Image of the week: Choose your player
The anti-Brexit protester in her telltale beret comes face-to-face with the Union Jack flag-turned-cape of the pro-Brexit “leave means leave” protester in a demonstration near the Houses of Parliament in London on Tuesday, which, even by the standards of Brexit, was not the most flattering of showcases for the British political system.
Logic not really being a key element of Brexit, MPs rejected a number of potentially useful amendments to the EU Withdrawal Bill and passed two next-to-useless ones that essentially contradict one another. Meanwhile, the EU's deputy chief negotiator Sabine Weyand, in warning that the withdrawal agreement could not be reopened, noted that in Westminster "much of the conversation is uninhibited by any knowledge of what is actually in the withdrawal agreement". Ouch.
In numbers: Apple pie
1.4 billion Number of Apple active devices that exist in world. Some 900 million of these are active iPhones, while the rest are Macs, iPads, Apple TVs, Apple Watches and – remember these? – iPods.
15 Percentage drop in revenues for iPhones in the latest quarter, according to figures released this week. An economic slowdown in China got some of the blame.
$19.97 billion Amount of quarterly profit Apple still managed to scrape together.
Getting to know: Andrea Orcel
Andrea Orcel is an Italian investment banker who was supposed to become the next chief executive of Spanish bank Santander. There was just one problem: some time after it made the job offer, Santander got its calculator out and decided it couldn't afford him.
Orcel had been due a pretty big whack of deferred remuneration from his previous job as head of UBS’s investment bank and Santander was meant to compensate him for this lost pay, but then it went all “you want how much?” and rescinded the job offer.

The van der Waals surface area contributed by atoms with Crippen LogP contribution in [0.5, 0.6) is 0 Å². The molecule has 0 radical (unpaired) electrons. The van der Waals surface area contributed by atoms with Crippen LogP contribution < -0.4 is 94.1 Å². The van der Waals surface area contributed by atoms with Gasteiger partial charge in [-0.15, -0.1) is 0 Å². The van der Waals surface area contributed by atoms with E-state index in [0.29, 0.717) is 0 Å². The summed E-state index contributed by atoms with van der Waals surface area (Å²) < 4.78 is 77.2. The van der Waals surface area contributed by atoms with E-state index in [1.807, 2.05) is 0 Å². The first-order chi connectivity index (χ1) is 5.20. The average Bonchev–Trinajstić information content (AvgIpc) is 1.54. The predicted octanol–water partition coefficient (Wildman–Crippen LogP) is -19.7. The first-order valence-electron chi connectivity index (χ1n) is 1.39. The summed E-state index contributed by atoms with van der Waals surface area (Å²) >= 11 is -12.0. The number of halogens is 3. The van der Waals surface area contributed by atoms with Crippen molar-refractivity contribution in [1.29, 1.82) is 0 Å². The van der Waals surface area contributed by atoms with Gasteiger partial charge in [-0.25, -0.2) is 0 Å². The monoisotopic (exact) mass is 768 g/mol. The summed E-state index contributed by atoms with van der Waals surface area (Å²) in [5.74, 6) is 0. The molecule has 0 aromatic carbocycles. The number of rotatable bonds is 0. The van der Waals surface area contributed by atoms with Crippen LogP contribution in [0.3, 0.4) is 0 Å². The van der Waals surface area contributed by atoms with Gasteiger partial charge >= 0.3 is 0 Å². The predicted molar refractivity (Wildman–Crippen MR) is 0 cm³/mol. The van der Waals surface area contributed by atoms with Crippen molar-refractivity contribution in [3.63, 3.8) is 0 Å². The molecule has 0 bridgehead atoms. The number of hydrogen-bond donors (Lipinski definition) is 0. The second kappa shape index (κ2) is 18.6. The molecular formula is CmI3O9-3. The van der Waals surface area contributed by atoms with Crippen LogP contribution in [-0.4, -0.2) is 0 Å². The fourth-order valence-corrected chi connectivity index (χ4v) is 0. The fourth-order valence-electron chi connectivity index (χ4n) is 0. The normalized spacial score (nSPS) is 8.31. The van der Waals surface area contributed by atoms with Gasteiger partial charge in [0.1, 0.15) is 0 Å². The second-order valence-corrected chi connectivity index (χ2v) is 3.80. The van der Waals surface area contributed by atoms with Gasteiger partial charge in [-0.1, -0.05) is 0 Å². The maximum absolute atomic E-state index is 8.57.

Orcel, who quit UBS in September, is said to have received a contractual letter from Santander that agreed a €50 million sign-on package and he's now looking for lawyers to represent him in a breach-of-contract case. Who knew you couldn't trust banks?
The list: Beating expectations
The latest corporate earnings season is, like winter, well under way this week, and while some companies find themselves out in the cold, others appear to be safely sitting by the hearth toasting their hands on the friendly fire.
1. Boeing The world's largest aircraft manufacturer is flying high thanks to a boom in air travel.
2. Alibaba China's biggest e-commerce company also had a good quarter in the period that includes its annual Singles' Day promotion, a festival of self-gifting for single people that must surely be destined for this part of the world.
3. LVMH Chinese slowdown? What Chinese slowdown? Luxury goods maker LVMH hasn't noticed one.
4. Philips The Dutch company used to be known for its light bulbs, but those days are over. It's now a healthcare electronics company enjoying "fantastic margins".
5. Royal Caribbean Cruises Ticket revenues are up, on-board revenues likewise, and now it says its newest, biggest ship, the Symphony of the Seas, is "a perception remixing, memory-maxing mic drop".